Skip navigation
joe_pettit_and_team_ready_to_feed_kids.jpg
“School nutrition professionals have a natural knack for solving and overcoming,” says Joe Pettit of Charleston schools. “We solve changing obstacles and hurdle each one with relative grace like a JV track team. However, we overcome because like gold-medal Olympians, we never lose sight of the finish line…serving our students and making sure they are nourished and feel loved.”

Stories from the front lines: Joe Pettit of Charleston schools is a motivational speaker/school food pro who’s drawing on his optimistic spirit and sense of fun

The food service team at Charleston (SC) County School District is in week five of feeding kids, fine-tuning service models, lifting spirits and dealing with the ever-changing “challenge du jour.”

Joe Pettit is known in the school nutrition community online as a charming Southern school food guy who posts on social media with his own super-positive messages and inspirational quotes, what he calls a “daily cup of Joe.” At a time when school foodservice professionals must fill their cup daily with energy, patience and heart, Pettit is in the thick of it at Charleston County School District (CCSD), where he’s nutrition services officer.

In addition to launching a second-act career as a motivational speaker a couple of years ago, Pettit has just recently a new web series, Cup of Joe. The going is tough these days, but Pettit can often be found around the district’s commissaries and parking lots, joking, singing and generally showing the world what’s possible when the glass is half full. Here’s his personal account:

Joe_Pettit_of_Charleston_schools.jpgPhoto credit: Joe Pettit, a school food professional in Charleston, S.C., started a second career as a motivational speaker.

“Charleston County School District, like many districts nationwide, is trying to make the best with today’s current situation. We began non-congregant meal service on Monday, March 16. While our model continues to evolve, our focus stays the same: serving our students while keeping them and our team safe.

We started with 15 schools serving curbside only Monday through Friday. We made a big change two days in and launched a massive school bus delivery to more than 60 stops throughout the community.

Now in our fifth week, we continue reaching more students as we transition to a three-day-a-week model, which is decreasing how often students, families and our team are forced to interact. The main challenge has been the fact that there isn’t a ‘main challenge.’ What seems to be the ‘challenge du jour’ is always changing.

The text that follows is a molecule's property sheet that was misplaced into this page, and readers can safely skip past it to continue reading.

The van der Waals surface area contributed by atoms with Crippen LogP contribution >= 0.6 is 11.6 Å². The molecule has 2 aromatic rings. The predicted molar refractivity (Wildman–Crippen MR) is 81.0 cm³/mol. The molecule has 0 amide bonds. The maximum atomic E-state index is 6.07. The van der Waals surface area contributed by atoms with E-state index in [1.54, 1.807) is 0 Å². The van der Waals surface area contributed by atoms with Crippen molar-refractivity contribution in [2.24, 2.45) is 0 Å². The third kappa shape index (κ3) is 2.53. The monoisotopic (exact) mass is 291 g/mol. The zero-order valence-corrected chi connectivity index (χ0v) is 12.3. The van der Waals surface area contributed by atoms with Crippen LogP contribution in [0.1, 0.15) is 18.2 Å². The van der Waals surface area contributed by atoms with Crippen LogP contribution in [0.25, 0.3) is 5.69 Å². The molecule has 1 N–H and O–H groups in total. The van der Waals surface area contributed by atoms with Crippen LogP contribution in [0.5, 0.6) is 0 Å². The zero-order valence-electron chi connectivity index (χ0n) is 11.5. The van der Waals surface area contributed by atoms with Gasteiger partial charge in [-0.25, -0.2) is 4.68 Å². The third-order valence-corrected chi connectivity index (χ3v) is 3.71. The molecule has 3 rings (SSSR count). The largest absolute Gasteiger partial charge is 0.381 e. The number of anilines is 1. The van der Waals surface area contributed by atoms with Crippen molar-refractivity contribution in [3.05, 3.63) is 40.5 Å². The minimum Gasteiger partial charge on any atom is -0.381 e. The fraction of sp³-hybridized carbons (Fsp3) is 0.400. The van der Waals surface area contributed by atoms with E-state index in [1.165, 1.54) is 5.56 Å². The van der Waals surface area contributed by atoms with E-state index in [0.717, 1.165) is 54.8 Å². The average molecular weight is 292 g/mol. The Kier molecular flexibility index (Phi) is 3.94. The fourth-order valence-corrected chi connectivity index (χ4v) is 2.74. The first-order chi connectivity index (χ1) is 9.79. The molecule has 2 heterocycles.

preparing_meals_Charleston_Schools.jpg

“The most encouraging part is how I’ve seen our team grow stronger together,” says Joe Pettit of Charleston schools. “Each person pulls their weight and helps others. They show up every day and give their best, even when it means putting their own life (literally) on the line. I’ve seen kindness increase and genuine compassion shine amidst all this craziness.”

The first challenge du jour was [vegetable] subgroups (solved—thank you, SCDOE). Then, it was social distancing measures (solved—thanks to signs telling everyone to back off!). Next, it was masks (solved—thank you CCSD Nursing Services and a local who donated handmade cloth masks). And most recently, we had tornadoes and severe weather which caused a four-hour delay (solved—thank you CCSD Nutrition Services for not throwing in the towel but rather we got back up and kept moving forward.)

We try to keep our team safe by checking their temperature before and after their shift. We emphasize constant hand washing, always using gloves, changing gloves, keeping social distance everywhere possible. And having fun. I sing and crack jokes with them because I know they’re stressed and if I can help alleviate this in some small way, they’ll be healthier and serve our students better.”

As told to Tara Fitzpatrick on April 14, 2020.

Contact Tara at [email protected]

Follow her on Twitter @Tara_Fitzie

Hide comments

Comments

  • Allowed HTML tags: <em> <strong> <blockquote> <br> <p>

Plain text

  • No HTML tags allowed.
  • Web page addresses and e-mail addresses turn into links automatically.
  • Lines and paragraphs break automatically.
Publish